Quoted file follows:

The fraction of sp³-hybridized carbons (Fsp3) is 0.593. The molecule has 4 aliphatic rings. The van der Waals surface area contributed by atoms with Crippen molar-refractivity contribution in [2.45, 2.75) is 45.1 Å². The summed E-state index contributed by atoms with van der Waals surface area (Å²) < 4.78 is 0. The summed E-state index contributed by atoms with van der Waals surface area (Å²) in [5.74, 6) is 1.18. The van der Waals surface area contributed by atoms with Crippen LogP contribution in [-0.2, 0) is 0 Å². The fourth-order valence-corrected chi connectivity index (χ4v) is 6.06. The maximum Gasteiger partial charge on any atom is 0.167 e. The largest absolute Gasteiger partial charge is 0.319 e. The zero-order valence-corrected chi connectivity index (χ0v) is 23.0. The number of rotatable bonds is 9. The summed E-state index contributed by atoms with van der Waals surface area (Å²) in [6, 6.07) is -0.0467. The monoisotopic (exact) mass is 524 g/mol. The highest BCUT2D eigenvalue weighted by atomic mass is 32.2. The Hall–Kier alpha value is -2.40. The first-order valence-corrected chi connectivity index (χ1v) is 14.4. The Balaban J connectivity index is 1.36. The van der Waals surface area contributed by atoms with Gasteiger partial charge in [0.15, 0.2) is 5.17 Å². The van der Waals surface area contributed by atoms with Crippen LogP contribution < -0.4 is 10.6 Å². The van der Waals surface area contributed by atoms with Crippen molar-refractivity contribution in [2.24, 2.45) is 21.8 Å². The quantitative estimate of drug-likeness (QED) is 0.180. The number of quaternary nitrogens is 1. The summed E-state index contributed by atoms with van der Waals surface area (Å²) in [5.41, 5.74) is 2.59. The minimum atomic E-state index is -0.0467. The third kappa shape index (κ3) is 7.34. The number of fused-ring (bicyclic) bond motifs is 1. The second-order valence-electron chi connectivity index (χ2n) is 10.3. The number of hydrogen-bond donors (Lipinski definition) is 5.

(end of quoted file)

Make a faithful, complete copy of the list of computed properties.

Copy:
The fraction of sp³-hybridized carbons (Fsp3) is 0.593. The molecule has 4 aliphatic rings. The van der Waals surface area contributed by atoms with Crippen molar-refractivity contribution in [2.45, 2.75) is 45.1 Å². The summed E-state index contributed by atoms with van der Waals surface area (Å²) < 4.78 is 0. The summed E-state index contributed by atoms with van der Waals surface area (Å²) in [5.74, 6) is 1.18. The van der Waals surface area contributed by atoms with Crippen LogP contribution in [-0.2, 0) is 0 Å². The fourth-order valence-corrected chi connectivity index (χ4v) is 6.06. The maximum Gasteiger partial charge on any atom is 0.167 e. The largest absolute Gasteiger partial charge is 0.319 e. The zero-order valence-corrected chi connectivity index (χ0v) is 23.0. The number of rotatable bonds is 9. The summed E-state index contributed by atoms with van der Waals surface area (Å²) in [6, 6.07) is -0.0467. The monoisotopic (exact) mass is 524 g/mol. The highest BCUT2D eigenvalue weighted by atomic mass is 32.2. The Hall–Kier alpha value is -2.40. The first-order valence-corrected chi connectivity index (χ1v) is 14.4. The Balaban J connectivity index is 1.36. The van der Waals surface area contributed by atoms with Gasteiger partial charge in [0.15, 0.2) is 5.17 Å². The van der Waals surface area contributed by atoms with Crippen LogP contribution < -0.4 is 10.6 Å². The van der Waals surface area contributed by atoms with Crippen molar-refractivity contribution in [2.24, 2.45) is 21.8 Å². The quantitative estimate of drug-likeness (QED) is 0.180. The number of quaternary nitrogens is 1. The summed E-state index contributed by atoms with van der Waals surface area (Å²) in [5.41, 5.74) is 2.59. The minimum atomic E-state index is -0.0467. The third kappa shape index (κ3) is 7.34. The number of fused-ring (bicyclic) bond motifs is 1. The second-order valence-electron chi connectivity index (χ2n) is 10.3. The number of hydrogen-bond donors (Lipinski definition) is 5.